Morpheus MusicCity, a service that allows users to trade copyrighted songs and films, has quietly added an anti-piracy feature to its site, its first move to protect some artists from unlawful downloads of their music.
Beginning in April, Streamcast Networks, the U.S. company that operates the popular site, will add technology to erase a downloaded song from a computer after the user listens to it a certain number of times.
But it will apply the anti-piracy measure only to benefit artists who do business with Morpheus, as it seeks to become a major venue to promote lesser-known, unsigned acts. Users would sample songs but ultimately would have to buy them.
Morpheus said it will invite artists to provide music samples to the service.
"As we roll out this new way of distributing content over the Internet, you will discover how easy it is to get your music out to millions of people without selling your soul to the bank," the site says in trying to entice artist participation.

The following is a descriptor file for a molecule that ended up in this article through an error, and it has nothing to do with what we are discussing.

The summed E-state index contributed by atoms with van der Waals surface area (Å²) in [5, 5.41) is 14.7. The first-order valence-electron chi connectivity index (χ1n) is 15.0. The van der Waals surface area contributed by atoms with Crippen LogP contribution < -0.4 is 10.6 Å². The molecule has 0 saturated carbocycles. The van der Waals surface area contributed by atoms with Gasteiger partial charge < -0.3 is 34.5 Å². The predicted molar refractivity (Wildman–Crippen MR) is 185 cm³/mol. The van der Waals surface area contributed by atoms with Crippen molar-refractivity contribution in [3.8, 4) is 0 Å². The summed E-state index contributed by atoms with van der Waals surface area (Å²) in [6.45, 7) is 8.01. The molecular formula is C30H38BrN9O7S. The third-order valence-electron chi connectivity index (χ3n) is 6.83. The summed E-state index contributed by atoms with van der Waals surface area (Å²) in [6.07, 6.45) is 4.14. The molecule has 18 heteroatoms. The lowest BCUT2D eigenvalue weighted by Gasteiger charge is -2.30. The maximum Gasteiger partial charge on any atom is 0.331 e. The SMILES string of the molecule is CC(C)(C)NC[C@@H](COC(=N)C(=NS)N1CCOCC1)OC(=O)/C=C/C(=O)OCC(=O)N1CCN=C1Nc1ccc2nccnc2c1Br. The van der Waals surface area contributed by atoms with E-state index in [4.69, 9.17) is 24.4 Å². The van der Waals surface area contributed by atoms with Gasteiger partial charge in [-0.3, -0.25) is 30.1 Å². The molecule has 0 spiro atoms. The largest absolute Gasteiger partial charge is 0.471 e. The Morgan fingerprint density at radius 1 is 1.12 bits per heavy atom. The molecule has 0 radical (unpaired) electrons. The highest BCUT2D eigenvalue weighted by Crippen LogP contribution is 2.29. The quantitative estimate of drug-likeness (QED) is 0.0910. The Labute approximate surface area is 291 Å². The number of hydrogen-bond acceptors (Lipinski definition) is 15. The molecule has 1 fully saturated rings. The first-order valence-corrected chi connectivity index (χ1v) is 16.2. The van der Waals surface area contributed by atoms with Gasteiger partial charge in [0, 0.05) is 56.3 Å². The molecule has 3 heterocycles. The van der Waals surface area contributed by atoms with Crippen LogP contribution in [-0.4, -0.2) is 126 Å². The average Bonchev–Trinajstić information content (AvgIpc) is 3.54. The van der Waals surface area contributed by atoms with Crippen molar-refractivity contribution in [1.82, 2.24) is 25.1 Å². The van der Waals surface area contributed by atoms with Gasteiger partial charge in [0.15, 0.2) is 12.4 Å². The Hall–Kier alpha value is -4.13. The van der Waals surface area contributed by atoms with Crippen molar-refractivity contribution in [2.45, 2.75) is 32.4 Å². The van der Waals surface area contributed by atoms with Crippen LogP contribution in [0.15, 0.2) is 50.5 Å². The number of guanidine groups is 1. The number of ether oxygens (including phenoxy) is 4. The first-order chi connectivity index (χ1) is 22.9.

But it hasn't silenced the critics who maintain the company is still flouting copyright law by facilitating trade in protected pieces.
Elsewhere on the service, users will still be able to swap a variety of copyright-protected materials that are already circulating on the network, from Kylie Minogue singles to digital copies of Harry Potter books.
News source: Wired